MicroStategy will continue buying more Bitcoins this year
The company's CFO said that their strategy with Bitcoin has been to buy and hold, and to invest in BTC if they have excess cash.
Fri, 28 Jan 2022, 12:00 pm UTC
MicroStrategy is known as the top publicly listed company with the largest Bitcoin holdings. The business intelligence software firm reiterated its crypto strategy and will continue investing in BTC despite recent declines in the crypto’s price.
“Our strategy with bitcoin has been to buy and hold, so to the extent, we have excess cash flows or we find other ways to raise money, we continue to put it into bitcoin,” MicroStrategy Chief Financial Officer Phong Le said, according to a report in the Wall Street Journal on Thursday. The company is one of the first firms to hold crypto in its balance sheet and has, since then, been making Bitcoin acquisitions.
In a regulatory filing with the Securities and Exchange Commission in December, MicroStrategy announced that it has purchased approximately 1,914 BTC between December 9 and December 29. “As of December 29, 2021, the Company held approximately 124,391 bitcoins that were acquired at an aggregate purchase price of $3.75 billion and an average purchase price of approximately $30,159 per bitcoin, inclusive of fees and expenses,” the company said.
The crypto market has declined since the start of 2022 with Bitcoin trading at $36,418.66 at the time of writing based on CoinMarketCap data. This means that BTC is now around 45 percent lower than the all-time high of almost $69,000 set in November.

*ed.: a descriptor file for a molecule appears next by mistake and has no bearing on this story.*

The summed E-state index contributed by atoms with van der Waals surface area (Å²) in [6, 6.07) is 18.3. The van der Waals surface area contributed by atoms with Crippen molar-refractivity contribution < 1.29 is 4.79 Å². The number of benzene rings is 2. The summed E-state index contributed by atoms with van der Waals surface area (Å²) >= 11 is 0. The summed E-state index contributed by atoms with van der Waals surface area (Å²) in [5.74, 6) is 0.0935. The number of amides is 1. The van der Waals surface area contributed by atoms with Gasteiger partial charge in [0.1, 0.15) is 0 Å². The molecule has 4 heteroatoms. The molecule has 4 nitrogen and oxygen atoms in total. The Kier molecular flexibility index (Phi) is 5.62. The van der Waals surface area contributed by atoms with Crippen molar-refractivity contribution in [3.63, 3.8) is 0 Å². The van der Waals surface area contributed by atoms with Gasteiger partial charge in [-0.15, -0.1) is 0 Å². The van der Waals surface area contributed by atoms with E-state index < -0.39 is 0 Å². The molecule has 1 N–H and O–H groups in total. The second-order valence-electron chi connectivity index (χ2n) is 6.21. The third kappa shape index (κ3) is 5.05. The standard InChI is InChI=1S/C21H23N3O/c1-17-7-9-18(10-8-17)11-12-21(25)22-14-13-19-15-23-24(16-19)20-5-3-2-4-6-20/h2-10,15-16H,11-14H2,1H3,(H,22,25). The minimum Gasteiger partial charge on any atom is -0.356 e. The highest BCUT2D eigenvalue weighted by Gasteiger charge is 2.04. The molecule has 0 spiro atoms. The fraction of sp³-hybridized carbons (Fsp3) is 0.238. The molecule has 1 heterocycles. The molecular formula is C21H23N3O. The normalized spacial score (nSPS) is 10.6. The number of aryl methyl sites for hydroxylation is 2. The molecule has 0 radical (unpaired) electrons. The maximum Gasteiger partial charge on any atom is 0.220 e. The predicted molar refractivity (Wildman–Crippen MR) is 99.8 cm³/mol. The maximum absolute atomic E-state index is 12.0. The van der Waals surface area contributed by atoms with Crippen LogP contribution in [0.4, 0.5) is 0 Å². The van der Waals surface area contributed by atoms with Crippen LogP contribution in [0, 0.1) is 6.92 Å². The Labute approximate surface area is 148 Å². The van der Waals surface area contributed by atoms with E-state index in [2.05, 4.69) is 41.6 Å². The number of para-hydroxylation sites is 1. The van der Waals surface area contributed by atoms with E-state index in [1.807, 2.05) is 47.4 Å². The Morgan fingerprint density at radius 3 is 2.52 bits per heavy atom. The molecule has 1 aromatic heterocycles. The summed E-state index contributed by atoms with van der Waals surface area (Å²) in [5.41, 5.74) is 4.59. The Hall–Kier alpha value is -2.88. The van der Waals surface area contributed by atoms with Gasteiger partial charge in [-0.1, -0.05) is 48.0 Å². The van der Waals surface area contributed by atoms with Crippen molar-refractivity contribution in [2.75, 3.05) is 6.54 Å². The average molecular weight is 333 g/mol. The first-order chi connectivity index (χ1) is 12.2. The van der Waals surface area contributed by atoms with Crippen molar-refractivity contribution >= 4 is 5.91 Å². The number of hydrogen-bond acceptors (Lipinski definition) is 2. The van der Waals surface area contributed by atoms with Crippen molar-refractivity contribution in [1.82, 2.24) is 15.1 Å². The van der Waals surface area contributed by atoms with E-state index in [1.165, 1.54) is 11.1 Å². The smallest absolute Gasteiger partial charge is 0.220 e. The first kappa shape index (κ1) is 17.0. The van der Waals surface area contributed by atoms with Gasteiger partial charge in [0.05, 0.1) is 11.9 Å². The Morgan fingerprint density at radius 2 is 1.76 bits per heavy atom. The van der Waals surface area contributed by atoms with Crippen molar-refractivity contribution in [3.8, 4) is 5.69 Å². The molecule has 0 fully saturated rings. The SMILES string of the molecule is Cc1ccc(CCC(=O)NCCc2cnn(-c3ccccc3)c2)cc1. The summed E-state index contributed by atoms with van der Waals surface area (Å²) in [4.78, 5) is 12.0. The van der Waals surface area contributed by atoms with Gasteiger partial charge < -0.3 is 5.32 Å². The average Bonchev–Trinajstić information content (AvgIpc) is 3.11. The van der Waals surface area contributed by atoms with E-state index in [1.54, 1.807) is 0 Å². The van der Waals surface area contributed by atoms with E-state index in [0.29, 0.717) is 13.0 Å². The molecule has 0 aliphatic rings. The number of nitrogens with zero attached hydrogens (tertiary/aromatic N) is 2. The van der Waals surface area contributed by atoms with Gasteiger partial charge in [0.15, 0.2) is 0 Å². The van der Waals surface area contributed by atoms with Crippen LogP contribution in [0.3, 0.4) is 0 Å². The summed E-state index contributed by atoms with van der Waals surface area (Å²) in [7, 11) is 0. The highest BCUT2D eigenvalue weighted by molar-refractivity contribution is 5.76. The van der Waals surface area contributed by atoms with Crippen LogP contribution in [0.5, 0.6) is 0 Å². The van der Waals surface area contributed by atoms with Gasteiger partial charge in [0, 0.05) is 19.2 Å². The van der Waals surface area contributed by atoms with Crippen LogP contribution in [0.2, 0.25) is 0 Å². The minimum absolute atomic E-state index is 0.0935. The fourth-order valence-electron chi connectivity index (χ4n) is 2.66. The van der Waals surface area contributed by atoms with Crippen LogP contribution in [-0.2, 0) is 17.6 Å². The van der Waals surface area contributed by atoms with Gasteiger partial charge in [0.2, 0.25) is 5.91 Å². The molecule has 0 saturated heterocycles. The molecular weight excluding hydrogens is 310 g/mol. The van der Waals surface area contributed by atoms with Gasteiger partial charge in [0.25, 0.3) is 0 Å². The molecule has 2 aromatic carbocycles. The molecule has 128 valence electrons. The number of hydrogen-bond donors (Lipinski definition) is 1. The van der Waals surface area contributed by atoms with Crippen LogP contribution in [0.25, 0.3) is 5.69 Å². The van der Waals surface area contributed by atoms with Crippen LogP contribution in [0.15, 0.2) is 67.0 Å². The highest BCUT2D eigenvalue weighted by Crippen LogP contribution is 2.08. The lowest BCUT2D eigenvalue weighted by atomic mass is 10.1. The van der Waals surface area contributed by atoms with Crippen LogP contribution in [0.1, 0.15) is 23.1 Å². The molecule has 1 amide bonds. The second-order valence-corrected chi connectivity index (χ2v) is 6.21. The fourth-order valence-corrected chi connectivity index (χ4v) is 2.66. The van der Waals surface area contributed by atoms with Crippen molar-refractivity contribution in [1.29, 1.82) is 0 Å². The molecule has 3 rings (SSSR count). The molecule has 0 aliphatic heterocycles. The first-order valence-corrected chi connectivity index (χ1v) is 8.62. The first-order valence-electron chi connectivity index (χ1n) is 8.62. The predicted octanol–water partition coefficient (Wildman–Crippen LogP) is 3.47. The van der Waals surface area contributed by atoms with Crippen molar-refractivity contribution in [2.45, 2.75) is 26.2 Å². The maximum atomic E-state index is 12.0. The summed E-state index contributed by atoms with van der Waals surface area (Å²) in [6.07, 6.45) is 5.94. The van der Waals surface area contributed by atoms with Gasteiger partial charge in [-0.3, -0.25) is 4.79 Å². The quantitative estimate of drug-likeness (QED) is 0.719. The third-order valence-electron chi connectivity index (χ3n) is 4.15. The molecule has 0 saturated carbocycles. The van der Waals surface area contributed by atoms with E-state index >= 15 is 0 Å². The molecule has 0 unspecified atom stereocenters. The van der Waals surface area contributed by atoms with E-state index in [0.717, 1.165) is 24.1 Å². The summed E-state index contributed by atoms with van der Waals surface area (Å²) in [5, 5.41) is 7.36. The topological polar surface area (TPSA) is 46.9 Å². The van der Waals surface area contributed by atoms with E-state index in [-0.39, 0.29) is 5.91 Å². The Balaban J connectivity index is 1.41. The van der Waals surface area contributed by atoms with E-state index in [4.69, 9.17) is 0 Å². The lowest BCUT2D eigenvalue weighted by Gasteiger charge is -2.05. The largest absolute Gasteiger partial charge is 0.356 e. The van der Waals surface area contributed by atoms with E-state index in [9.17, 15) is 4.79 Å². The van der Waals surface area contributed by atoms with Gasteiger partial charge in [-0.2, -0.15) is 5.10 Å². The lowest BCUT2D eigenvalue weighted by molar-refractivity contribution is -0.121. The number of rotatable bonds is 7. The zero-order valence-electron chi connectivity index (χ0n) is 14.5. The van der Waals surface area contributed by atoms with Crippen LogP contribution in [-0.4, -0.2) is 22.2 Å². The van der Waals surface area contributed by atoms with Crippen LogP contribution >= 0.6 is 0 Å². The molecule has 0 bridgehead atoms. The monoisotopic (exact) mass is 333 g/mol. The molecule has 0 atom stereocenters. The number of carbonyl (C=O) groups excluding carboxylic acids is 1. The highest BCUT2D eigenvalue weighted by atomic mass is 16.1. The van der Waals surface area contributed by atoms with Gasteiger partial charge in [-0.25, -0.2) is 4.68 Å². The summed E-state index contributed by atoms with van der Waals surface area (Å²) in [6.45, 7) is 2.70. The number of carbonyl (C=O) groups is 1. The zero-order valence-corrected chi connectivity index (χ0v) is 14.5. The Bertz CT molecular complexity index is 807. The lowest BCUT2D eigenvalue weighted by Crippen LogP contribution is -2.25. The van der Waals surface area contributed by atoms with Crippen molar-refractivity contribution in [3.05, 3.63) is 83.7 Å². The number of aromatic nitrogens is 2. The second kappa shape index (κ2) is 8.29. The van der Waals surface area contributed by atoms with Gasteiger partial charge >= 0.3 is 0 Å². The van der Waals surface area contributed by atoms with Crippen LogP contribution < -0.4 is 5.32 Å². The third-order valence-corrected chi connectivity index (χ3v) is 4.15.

Despite the decline, the company will continue buying Bitcoin this year. “We’re constantly looking at other ways to be additive to our shareholders as it relates to bitcoin,” Le said.
However, the Securities and Exchange Commission wants MicroStrategy to revise the way it discloses its bitcoin holdings in future filings with the regulator. “We object to your adjustment for bitcoin impairment charges in your non-GAAP measures,” the SEC wrote in a Dec. 3 letter.
Mr. Le previously argued in an October letter to the SEC that the inclusion of impairment losses could distract investors’ analysis of the firm’s operating results. However, the company said on December 16 that it will revise its disclosures accordingly. “Accounting is black and white, but disclosures tend to be gray,” Mr. Le explained.
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